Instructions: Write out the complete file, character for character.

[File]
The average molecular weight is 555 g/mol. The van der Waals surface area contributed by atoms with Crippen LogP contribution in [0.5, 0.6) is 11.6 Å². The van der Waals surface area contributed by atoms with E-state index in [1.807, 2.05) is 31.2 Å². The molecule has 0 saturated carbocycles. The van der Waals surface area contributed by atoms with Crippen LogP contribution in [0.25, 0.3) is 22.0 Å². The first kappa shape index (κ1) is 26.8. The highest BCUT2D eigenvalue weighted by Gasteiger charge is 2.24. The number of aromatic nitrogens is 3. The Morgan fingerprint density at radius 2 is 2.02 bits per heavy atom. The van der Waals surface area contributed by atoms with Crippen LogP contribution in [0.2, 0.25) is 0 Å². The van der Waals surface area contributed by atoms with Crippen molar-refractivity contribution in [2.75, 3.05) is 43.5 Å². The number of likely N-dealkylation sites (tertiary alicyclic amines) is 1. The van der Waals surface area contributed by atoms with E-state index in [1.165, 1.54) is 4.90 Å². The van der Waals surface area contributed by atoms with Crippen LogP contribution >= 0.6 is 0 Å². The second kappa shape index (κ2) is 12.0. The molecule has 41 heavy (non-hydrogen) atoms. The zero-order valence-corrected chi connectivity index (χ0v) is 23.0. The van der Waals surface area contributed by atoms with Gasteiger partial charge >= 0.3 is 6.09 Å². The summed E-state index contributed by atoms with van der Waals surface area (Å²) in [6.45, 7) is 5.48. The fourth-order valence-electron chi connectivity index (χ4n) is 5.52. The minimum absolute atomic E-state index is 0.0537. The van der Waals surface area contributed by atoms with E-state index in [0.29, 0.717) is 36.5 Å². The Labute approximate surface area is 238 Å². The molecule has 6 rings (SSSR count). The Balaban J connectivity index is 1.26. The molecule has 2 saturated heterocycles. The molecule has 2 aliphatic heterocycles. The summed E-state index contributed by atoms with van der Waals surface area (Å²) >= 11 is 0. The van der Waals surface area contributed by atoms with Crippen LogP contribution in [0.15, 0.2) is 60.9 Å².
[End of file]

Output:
The average molecular weight is 555 g/mol. The van der Waals surface area contributed by atoms with Crippen LogP contribution in [0.5, 0.6) is 11.6 Å². The van der Waals surface area contributed by atoms with E-state index in [1.807, 2.05) is 31.2 Å². The molecule has 0 saturated carbocycles. The van der Waals surface area contributed by atoms with Crippen LogP contribution in [0.25, 0.3) is 22.0 Å². The first kappa shape index (κ1) is 26.8. The highest BCUT2D eigenvalue weighted by Gasteiger charge is 2.24. The number of aromatic nitrogens is 3. The Morgan fingerprint density at radius 2 is 2.02 bits per heavy atom. The van der Waals surface area contributed by atoms with Crippen LogP contribution in [0.2, 0.25) is 0 Å². The van der Waals surface area contributed by atoms with Crippen molar-refractivity contribution in [2.75, 3.05) is 43.5 Å². The number of likely N-dealkylation sites (tertiary alicyclic amines) is 1. The van der Waals surface area contributed by atoms with E-state index in [1.165, 1.54) is 4.90 Å². The van der Waals surface area contributed by atoms with Crippen LogP contribution >= 0.6 is 0 Å². The second kappa shape index (κ2) is 12.0. The molecule has 41 heavy (non-hydrogen) atoms. The zero-order valence-corrected chi connectivity index (χ0v) is 23.0. The van der Waals surface area contributed by atoms with Gasteiger partial charge >= 0.3 is 6.09 Å². The summed E-state index contributed by atoms with van der Waals surface area (Å²) in [6.45, 7) is 5.48. The fourth-order valence-electron chi connectivity index (χ4n) is 5.52. The minimum absolute atomic E-state index is 0.0537. The van der Waals surface area contributed by atoms with E-state index in [0.29, 0.717) is 36.5 Å². The Labute approximate surface area is 238 Å². The molecule has 6 rings (SSSR count). The Balaban J connectivity index is 1.26. The molecule has 2 saturated heterocycles. The molecule has 2 aliphatic heterocycles. The summed E-state index contributed by atoms with van der Waals surface area (Å²) >= 11 is 0. The van der Waals surface area contributed by atoms with Crippen LogP contribution in [0.15, 0.2) is 60.9 Å².